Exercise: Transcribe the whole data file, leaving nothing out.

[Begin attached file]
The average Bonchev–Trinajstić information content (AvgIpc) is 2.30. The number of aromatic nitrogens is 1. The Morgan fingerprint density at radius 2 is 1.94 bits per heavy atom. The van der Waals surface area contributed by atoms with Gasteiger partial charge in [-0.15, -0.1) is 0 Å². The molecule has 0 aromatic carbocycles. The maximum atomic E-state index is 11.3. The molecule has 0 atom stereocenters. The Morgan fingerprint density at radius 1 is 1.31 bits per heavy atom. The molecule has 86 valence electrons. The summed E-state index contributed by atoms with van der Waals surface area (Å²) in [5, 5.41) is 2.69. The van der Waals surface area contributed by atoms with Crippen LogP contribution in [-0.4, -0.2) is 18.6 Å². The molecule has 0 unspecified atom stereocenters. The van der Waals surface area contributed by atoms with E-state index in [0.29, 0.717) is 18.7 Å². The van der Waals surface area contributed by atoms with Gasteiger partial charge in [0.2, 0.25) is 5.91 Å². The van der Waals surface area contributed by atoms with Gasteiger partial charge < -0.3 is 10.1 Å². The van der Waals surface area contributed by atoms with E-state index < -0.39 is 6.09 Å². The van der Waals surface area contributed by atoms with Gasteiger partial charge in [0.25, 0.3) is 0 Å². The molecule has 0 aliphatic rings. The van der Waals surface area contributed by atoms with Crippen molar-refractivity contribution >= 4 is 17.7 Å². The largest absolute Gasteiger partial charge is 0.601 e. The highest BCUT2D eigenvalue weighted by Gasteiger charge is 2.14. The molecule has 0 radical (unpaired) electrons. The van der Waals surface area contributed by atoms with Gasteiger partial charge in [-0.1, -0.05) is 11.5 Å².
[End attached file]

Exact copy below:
The average Bonchev–Trinajstić information content (AvgIpc) is 2.30. The number of aromatic nitrogens is 1. The Morgan fingerprint density at radius 2 is 1.94 bits per heavy atom. The van der Waals surface area contributed by atoms with Gasteiger partial charge in [-0.15, -0.1) is 0 Å². The molecule has 0 aromatic carbocycles. The maximum atomic E-state index is 11.3. The molecule has 0 atom stereocenters. The Morgan fingerprint density at radius 1 is 1.31 bits per heavy atom. The molecule has 86 valence electrons. The summed E-state index contributed by atoms with van der Waals surface area (Å²) in [5, 5.41) is 2.69. The van der Waals surface area contributed by atoms with Crippen LogP contribution in [-0.4, -0.2) is 18.6 Å². The molecule has 0 unspecified atom stereocenters. The van der Waals surface area contributed by atoms with E-state index in [0.29, 0.717) is 18.7 Å². The van der Waals surface area contributed by atoms with Gasteiger partial charge in [0.2, 0.25) is 5.91 Å². The van der Waals surface area contributed by atoms with Gasteiger partial charge < -0.3 is 10.1 Å². The van der Waals surface area contributed by atoms with E-state index < -0.39 is 6.09 Å². The van der Waals surface area contributed by atoms with Gasteiger partial charge in [0.25, 0.3) is 0 Å². The molecule has 0 aliphatic rings. The van der Waals surface area contributed by atoms with Crippen molar-refractivity contribution >= 4 is 17.7 Å². The largest absolute Gasteiger partial charge is 0.601 e. The highest BCUT2D eigenvalue weighted by Gasteiger charge is 2.14. The molecule has 0 radical (unpaired) electrons. The van der Waals surface area contributed by atoms with Gasteiger partial charge in [-0.1, -0.05) is 11.5 Å².